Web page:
Cell Ranger1.3, printed on 08/01/2021
Cell Ranger uses an aligner called STAR, which aligns reads simultaneously to the genome and transcriptome. Cell Ranger uses both types of alignments to determine whether a read could be confidently associated with a transcript and/or gene. See the BAM documentation for details on the definition of confident mapping.
In order to make analysis of the expression data more tractable, Cell Ranger uses Principal Components Analysis (PCA) to reduce the dimensionality of the dataset from (cells x genes) to (cells x M) where M is a user-selectable number of principal components. The pipeline uses the IRLBA algorithm, (Baglama & Reichel, 2005) modified to reduce memory consumption. The reanalyze pipeline allows the user to further reduce the data by randomly subsampling the cells and/or selecting genes by their dispersion across the dataset.
Cell Ranger uses two different methods for clustering cells by expression similarity, both of which operate in the PCA space.
The graph-based clustering algorithm consists of building a sparse nearest-neighbor graph (where cells are linked if they among the k nearest Euclidean neighbors of one another), followed by Louvain Modularity Optimization, (Blondel, Guillaume, Lambiotte, & Lefebvre, 2008) an algorithm which seeks to find highly-connected "modules" in the graph. The value of k, the number of nearest neighbors, is set to scale logarithmically with the number of cells. An additional cluster-merging step is done: Perform hierarchical clustering on the cluster-medoids in PCA space and merge pairs of sibling clusters if there are no genes differentially expressed between them (with B-H adjusted p-value below 0.05). The hierarchical clustering and merging is repeated until there are no more cluster-pairs to merge.
Cell Ranger also performs traditional K-means clustering across a range of K values, where K is the preset number of clusters. In the web summary prior to 1.3.0, the default selected value of K is that which yields the best Davies-Bouldin Index, a rough measure of clustering quality.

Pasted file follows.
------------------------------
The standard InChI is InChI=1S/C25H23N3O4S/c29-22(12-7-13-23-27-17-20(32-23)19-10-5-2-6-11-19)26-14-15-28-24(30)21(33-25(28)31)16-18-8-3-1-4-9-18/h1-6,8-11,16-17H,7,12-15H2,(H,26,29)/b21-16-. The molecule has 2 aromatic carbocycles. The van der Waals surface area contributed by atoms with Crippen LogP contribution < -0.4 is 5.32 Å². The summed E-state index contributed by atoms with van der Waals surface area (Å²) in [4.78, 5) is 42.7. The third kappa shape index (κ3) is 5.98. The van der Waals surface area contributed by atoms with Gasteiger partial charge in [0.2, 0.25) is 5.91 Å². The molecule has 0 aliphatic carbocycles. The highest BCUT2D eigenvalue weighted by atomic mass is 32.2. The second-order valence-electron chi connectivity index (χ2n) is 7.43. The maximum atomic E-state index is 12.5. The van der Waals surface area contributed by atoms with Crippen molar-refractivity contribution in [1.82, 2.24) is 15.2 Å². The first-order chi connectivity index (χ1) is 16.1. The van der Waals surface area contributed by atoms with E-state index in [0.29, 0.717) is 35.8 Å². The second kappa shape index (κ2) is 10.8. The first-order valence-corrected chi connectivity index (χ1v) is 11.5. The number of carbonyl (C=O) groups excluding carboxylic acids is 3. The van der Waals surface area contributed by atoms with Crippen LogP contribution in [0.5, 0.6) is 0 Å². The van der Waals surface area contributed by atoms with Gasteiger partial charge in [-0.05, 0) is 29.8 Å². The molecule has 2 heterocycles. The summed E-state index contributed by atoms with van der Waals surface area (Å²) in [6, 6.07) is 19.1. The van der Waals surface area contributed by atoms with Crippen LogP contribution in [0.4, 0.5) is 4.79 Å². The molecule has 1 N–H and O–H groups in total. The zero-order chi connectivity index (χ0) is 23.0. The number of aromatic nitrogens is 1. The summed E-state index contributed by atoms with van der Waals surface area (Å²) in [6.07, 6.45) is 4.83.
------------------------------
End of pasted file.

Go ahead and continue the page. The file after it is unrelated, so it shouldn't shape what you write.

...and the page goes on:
In order to find differentially expressed genes between groups of cells, Cell Ranger uses the quick and simple method sSeq, (Yu, Huber, & Vitek, 2013) which employs a negative binomial exact test. When the counts become large, Cell Ranger switches to the fast asymptotic beta test used in edgeR. (Robinson & Smyth, 2007) For each cluster, the algorithm is run on that cluster versus all other cells, yielding a list of genes that are differentially expressed in that cluster relative to the rest of the sample.
Baglama, J. & Reichel, L. Augmented Implicitly Restarted Lanczos Bidiagonalization Methods. SIAM Journal on Scientific Computing 27, 19–42 (2005).
Blondel, V. D., Guillaume, J.-L., Lambiotte, R. & Lefebvre, E. Fast unfolding of communities in large networks. Journal of Statistical Mechanics: Theory and Experiment 2008, (2008).
Robinson, M. D. & Smyth, G. K. Small-sample estimation of negative binomial dispersion, with applications to SAGE data. Biostatistics 9, 321–332 (2007). Link to edgeR source.
Van der Maaten, L.J.P. Accelerating t-SNE using Tree-Based Algorithms. Journal of Machine Learning Research 15, 3221-3245 (2014).
Yu, D., Huber, W. & Vitek, O. Shrinkage estimation of dispersion in Negative Binomial models for RNA-seq experiments with small sample size. Bioinformatics 29, 1275–1282 (2013).